Treatment Options

Crohn's and Colitis UK

Before you’re offered any treatment for Microscopic Colitis your doctor will review the medicines you already take for other conditions. 

Medicines that may trigger Microscopic Colitis include:  

  • non-steroidal anti-inflammatory drugs (NSAIDs) such as ibuprofen, diclofenac
  • some proton pump inhibitors (PPIs) such as omeprazole and lansoprazole used to reduce stomach acid
  • selective serotonin reuptake inhibitors (SSRIs) used to treat depression
  • aspirin
  • acarbose for diabetes
  • ranitidine for indigestion and heart burn
  • ticlopidine for blood conditions
  • statins for cholesterol control.

Many of these medicines can also cause diarrhoea as a side effect. But if you're taking any of these do not stop taking them until you’ve talked to your doctor. 

Lifestyle changes

Cutting down alcohol and caffeine can be helpful in reducing diarrhoea. It’s often useful to keep a record of when you stop or cut down and how your symptoms change.

  • Try cutting down on caffeine – drink decaffeinated tea, coffee, soft drinks or water and reduce the amount of chocolate you eat.
  • Cut down alcohol – drinking less has been shown to help symptoms.
  • Stop smoking - smoking increases the risk of Microscopic Colitis, and people who smoke have symptoms which are worse and less likely to get better with treatment. Your GP practice can offer support with stopping smoking.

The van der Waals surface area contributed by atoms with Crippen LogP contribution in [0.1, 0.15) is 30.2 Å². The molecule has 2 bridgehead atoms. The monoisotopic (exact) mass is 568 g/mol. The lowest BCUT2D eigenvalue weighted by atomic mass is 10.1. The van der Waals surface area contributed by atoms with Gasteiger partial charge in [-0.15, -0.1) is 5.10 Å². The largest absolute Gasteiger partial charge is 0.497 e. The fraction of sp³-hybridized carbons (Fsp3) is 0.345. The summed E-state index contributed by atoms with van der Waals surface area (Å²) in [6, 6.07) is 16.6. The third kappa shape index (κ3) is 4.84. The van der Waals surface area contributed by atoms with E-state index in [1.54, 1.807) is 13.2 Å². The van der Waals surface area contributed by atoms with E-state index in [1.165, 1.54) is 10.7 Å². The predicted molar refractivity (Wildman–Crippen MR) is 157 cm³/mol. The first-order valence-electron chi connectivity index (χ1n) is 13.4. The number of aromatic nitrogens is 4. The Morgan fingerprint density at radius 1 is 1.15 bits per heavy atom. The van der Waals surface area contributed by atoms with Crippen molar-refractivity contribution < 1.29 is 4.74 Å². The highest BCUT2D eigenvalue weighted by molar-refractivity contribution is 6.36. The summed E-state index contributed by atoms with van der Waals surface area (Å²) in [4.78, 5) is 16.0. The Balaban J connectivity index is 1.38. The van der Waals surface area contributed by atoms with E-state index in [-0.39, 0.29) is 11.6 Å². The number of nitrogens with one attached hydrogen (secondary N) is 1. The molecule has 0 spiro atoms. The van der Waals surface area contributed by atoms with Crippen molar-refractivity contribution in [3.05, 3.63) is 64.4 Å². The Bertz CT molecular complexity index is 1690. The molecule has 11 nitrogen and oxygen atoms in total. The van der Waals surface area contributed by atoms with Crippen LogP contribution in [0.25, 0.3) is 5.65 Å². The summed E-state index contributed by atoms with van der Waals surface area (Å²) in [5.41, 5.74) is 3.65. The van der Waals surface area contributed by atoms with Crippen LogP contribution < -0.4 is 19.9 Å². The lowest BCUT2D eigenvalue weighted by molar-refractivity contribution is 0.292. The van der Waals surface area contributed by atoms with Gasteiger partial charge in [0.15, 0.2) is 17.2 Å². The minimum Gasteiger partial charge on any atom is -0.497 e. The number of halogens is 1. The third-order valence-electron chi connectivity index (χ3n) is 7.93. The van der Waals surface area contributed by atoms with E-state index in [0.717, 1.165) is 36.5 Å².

There may be several options for treatment depending on the severity of the symptoms you have.

  • Loperamide. If you have mild Microscopic Colitis, medicines to stop diarrhoea, such as loperamide, can be effective. These slow down muscle contractions of the gut which makes food move through more slowly and allows more water to be absorbed. Poo becomes firmer and less urgent. They can also help to control symptoms whilst other medications take time to work.
  • Bile Acid Sequestrants. These include colestyramine, colestipol or colesevelam. If Microscopic Colitis is related to bile acid malabsorption (BAM), or you continue to have diarrhoea despite other treatment, you may be offered this type of medicine.  These bind to the bile acids in your gut and help to improve symptoms of diarrhoea. It has been suggested that this may be effective even where BAM isn’t present. 
  • Budesonide. This steroid has been found to be an effective treatment if you have moderate to severe Microscopic Colitis. Around 8 out of 10 people have been shown to improve when taking this medicine and there are usually few side effects. 

Most people get better with these approaches but if they don’t work for you other treatments may be tried.

  • Biologic Medicines. Infliximab and adalimumab have been shown in small studies to improve symptoms for some people where budesonide hasn’t been effective. Small studies also suggest that vedolizumab could be helpful.
  • Immunosuppressants. Azathioprine and mercaptopurine have been shown to be effective for some people where budesonide hasn’t worked.


Surgery is very rarely needed, but for the few people where other approaches haven’t been successful this can be an option.

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